Monday, November 25, 2013

How to Not Catch I-Don't-Give-A-Fuck-Itus

Some companies are inspirational playgrounds filled with motivated people pursuing projects about which they are passionate. Some companies are dreary, and filled with people who are looking for ways out of work so that they can sit at stare blankly at their computer screen. If you are in the latter company, it is easy to have your spunk sucked out by the still silence of unproductivity. It breeds I-don't-give-a-fuck-itus and will turn you into a work zombie who only lives outside of the office.

Being a work zombie sucks. It's depressing because you are wasting time, and because you never really accomplish anything worthwhile. And if you have an engineering or science degree, you have a set of skills that you can actually apply to make something better!

So here are my suggestions for how to keep yourself alive in an undead work environment :

1)  Remind yourself of your passions. If you go in caring about the work you do,  don't let other people's negative attitudes change that. If you don't like the work you do,  look for ways to use this job to do what you want.

2) Say at least one nice thing to somebody you work with every day. By making the effort to make other people's days a little bit better, you'll help chip away at the dreary environment. Being proactive about changing your environment also helps make you feel like you are doing your best, and will help you maintain your own positivity.

3) Try to work closely with your client, vendors, or whoever else you encounter on a daily basis. Sometimes, these groups have a better work philosophy, and it can be a breath of fresh air from the daily grind. Plus, it opens up possible opportunities with other organizations!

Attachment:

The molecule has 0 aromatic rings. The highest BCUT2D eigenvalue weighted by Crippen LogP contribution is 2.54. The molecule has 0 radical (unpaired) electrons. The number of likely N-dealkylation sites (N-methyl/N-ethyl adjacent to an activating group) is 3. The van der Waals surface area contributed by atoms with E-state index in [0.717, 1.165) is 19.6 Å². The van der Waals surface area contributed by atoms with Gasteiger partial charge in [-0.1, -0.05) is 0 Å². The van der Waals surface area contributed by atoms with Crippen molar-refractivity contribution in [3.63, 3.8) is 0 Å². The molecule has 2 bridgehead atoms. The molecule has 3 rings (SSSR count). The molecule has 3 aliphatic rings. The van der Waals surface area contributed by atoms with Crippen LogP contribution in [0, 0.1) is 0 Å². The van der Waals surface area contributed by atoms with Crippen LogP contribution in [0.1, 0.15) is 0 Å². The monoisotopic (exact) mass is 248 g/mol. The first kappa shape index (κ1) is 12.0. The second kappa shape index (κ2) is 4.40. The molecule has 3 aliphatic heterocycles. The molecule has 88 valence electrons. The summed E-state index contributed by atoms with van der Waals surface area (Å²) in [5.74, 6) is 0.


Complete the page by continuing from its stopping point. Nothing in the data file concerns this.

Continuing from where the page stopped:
4) Join a positive organization outside of work. I typically like to do volunteer work, but you can try hackers organizations, book clubs, geocaching, and any type of well organized activity where you interact with inspired and happy people. It helps you maintain good work habits by reinforcing them outside of work, and gives you a solid example of what is important in your work environment. I take a lot of the positive management tricks I see from outside of work, and apply them in my office.

5) Remember that your coworkers and your work environment do not define you. This seems obvious, but it can be the hardest to put into practice. Even in a large corporation, as an engineer you are your own brand, and you will build a reputation for your own skills and work ethic. And if you continue to do amazing work, it will not go unnoticed forever.

With these tips, and a determination to make your office a little less apocalyptic, I hope you'll fend off I-Don't-Give-A-Fuck-Itus at least long enough to get yourself into a better position. Good luck!



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Monday, November 18, 2013

How to Respond to Emails

Today, I became everything I hate in an e-mail response.

I was typing a clarification email to a client (sent out to four people with me BCCed), and one of my interns stopped over at my cube to ask a question. Since he was patiently waiting, I quickly signed my name and hit send as I spun my chair around to give him my full attention. Out of the corner of my eye, I saw my computer pronounce "Sending to... The guy who you intended and EVERYONE ELSE".

All hope was lost.
I frantically tried to cancel the email, but my reflexes were simply not fast enough. The deed was done. My intern continued to explain the details of his question, but my mind was completely consumed with the fact that I'd just committed a HUGE faux paus.